Litigation in US Courts

An Expert's View about Regulatory Bodies in the United States

Posted on: 3 Jun 2010

Litigation in US Courts: As a Rule Expensive and Time Consuming

By Aaron N. Wise, Attorney at Law © 2009

 

Commercial lawsuits in the U.S. courts are typically expensive and time consuming. In most cases, it is not a swift method for resolving disputes.

 

Unless there is a contract between the disputing parties stating that you, the foreign party, are entitled to recover in litigation your legal fees connected with the litigation, U.S. law generally does not permit that. There are only a few exceptions to that rule.

 

The lawyers for both sides can use various procedures to delay the day of final decision of the case by the U.S. court. A good example is Apre-trial discovery mechanisms@. In a great many countries, it is primarily the judge who controls and directs the production of evidence. The lawyer presents his proof to the judge and from there, finds out what counterarguments his opponent has. In U.S. civil law suits, it is the lawyers for each party that obtain from the other, normally without court intervention and well in advance of the actual trial, all of the evidence the other side. This is done via pre-trial discovery mechanisms such as:

 

- depositions (oral testimony under oath given by a witnesses, often in the office of the document inspection requests (the party receiving this request must provide opposing counsel with copies of all requested documents having some relevancy to the case. Locating, reviewing and assembling the documents can often be time consuming;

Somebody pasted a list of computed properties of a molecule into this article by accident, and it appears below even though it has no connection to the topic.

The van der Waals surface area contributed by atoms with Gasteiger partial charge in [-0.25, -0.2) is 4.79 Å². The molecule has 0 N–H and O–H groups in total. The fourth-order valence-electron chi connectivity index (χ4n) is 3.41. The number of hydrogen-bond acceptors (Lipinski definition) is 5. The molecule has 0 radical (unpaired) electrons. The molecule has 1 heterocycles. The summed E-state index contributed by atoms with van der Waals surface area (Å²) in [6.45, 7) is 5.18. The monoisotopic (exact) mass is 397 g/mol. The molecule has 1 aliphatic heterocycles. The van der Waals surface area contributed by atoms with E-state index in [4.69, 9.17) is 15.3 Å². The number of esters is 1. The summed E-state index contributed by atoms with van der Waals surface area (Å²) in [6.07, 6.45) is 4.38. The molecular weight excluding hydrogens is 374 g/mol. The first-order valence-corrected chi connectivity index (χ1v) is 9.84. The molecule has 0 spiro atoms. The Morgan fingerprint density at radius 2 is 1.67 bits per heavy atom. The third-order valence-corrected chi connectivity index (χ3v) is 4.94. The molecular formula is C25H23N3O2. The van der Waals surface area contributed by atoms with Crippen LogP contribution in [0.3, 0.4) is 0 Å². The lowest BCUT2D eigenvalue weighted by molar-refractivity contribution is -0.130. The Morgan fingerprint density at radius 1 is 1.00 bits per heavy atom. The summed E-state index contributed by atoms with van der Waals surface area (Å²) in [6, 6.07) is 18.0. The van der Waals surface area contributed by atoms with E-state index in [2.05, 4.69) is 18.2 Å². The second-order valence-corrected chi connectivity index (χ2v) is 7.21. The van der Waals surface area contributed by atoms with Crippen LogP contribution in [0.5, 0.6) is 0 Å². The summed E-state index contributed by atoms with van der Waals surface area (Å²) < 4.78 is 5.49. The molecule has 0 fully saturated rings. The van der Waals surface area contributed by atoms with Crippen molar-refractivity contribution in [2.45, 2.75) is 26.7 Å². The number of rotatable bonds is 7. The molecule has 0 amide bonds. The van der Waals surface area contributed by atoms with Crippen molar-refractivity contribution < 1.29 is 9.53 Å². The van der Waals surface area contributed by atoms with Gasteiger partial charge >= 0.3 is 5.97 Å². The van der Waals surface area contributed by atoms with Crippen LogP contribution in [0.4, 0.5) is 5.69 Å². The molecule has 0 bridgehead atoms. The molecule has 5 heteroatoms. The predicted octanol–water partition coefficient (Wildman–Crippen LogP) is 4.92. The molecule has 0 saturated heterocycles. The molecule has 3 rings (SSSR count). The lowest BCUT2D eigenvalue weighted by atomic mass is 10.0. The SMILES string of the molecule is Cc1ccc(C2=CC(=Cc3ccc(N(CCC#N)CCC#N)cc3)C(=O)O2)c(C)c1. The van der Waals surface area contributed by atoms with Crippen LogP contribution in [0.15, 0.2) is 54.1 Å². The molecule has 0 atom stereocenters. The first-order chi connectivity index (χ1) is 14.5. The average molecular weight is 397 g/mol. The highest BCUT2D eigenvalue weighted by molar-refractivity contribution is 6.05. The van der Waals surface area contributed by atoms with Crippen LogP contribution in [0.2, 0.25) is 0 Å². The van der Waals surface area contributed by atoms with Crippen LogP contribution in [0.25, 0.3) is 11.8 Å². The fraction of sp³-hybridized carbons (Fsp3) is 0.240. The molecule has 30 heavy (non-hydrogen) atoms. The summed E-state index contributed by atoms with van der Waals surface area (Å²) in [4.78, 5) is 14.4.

- interrogatories (written questions, which are often quite voluminous, complicated and take time to answer properly;

- notice to admit or deny (statements are made which the other party is asked to admit or deny).

- bill of particulars (a document requiring the claiming party to provide detailed explanations of its claims, counterclaims and causes or actions, or of certain defenses to the claims (directed to the defendant). notice to admit or deny.

This Adiscovery@ can produce high legal fees for both sides, and, as mentioned, can be used as a delaying tactic. Of course, that does not always occur. Sometimes the lawyers will use no or relatively little Apre-trial discovery@. However, one should normally presume that in most cases there will be a fair amount of pre-trial discovery.

 

It is often not feasible to prosecute commercial lawsuits in the USA where the plaintiff is claiming less than around $100,000 in damages. The reason is that the costs, particularly legal fees, will normally be too high in comparison with the relatively small amount of damages. If, however, the parties have agreed to arbitrate their disputes and claims and the arbitration clause is properly drafted, then it might be cost effective to sue in arbitration for the small (or larger) claims.

 


Posted: 03 June 2010

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